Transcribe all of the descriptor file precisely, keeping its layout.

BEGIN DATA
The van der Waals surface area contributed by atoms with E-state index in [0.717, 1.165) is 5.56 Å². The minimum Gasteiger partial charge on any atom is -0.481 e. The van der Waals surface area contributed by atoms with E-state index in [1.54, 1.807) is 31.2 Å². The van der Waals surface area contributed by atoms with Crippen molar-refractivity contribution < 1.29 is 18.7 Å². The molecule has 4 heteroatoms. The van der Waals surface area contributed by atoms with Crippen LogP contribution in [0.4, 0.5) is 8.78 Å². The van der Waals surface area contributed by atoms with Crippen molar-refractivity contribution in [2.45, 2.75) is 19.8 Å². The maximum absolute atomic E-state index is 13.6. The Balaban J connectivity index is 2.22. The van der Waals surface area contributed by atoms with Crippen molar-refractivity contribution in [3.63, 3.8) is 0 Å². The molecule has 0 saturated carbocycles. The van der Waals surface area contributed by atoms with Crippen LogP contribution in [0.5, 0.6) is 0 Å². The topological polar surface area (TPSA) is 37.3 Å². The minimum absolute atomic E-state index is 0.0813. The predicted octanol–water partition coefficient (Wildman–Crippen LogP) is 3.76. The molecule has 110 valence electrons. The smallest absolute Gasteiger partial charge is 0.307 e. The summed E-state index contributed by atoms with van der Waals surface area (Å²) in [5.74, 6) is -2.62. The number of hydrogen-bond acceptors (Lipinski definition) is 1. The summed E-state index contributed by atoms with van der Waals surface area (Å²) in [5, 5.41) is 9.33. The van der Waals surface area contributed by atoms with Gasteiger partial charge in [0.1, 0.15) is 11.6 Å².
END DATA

The van der Waals surface area contributed by atoms with E-state index in [0.717, 1.165) is 5.56 Å². The minimum Gasteiger partial charge on any atom is -0.481 e. The van der Waals surface area contributed by atoms with E-state index in [1.54, 1.807) is 31.2 Å². The van der Waals surface area contributed by atoms with Crippen molar-refractivity contribution < 1.29 is 18.7 Å². The molecule has 4 heteroatoms. The van der Waals surface area contributed by atoms with Crippen LogP contribution in [0.4, 0.5) is 8.78 Å². The van der Waals surface area contributed by atoms with Crippen molar-refractivity contribution in [2.45, 2.75) is 19.8 Å². The maximum absolute atomic E-state index is 13.6. The Balaban J connectivity index is 2.22. The van der Waals surface area contributed by atoms with Crippen molar-refractivity contribution in [3.63, 3.8) is 0 Å². The molecule has 0 saturated carbocycles. The van der Waals surface area contributed by atoms with Crippen LogP contribution in [0.5, 0.6) is 0 Å². The topological polar surface area (TPSA) is 37.3 Å². The minimum absolute atomic E-state index is 0.0813. The predicted octanol–water partition coefficient (Wildman–Crippen LogP) is 3.76. The molecule has 110 valence electrons. The smallest absolute Gasteiger partial charge is 0.307 e. The summed E-state index contributed by atoms with van der Waals surface area (Å²) in [5.74, 6) is -2.62. The number of hydrogen-bond acceptors (Lipinski definition) is 1. The summed E-state index contributed by atoms with van der Waals surface area (Å²) in [5, 5.41) is 9.33. The van der Waals surface area contributed by atoms with Gasteiger partial charge in [0.1, 0.15) is 11.6 Å².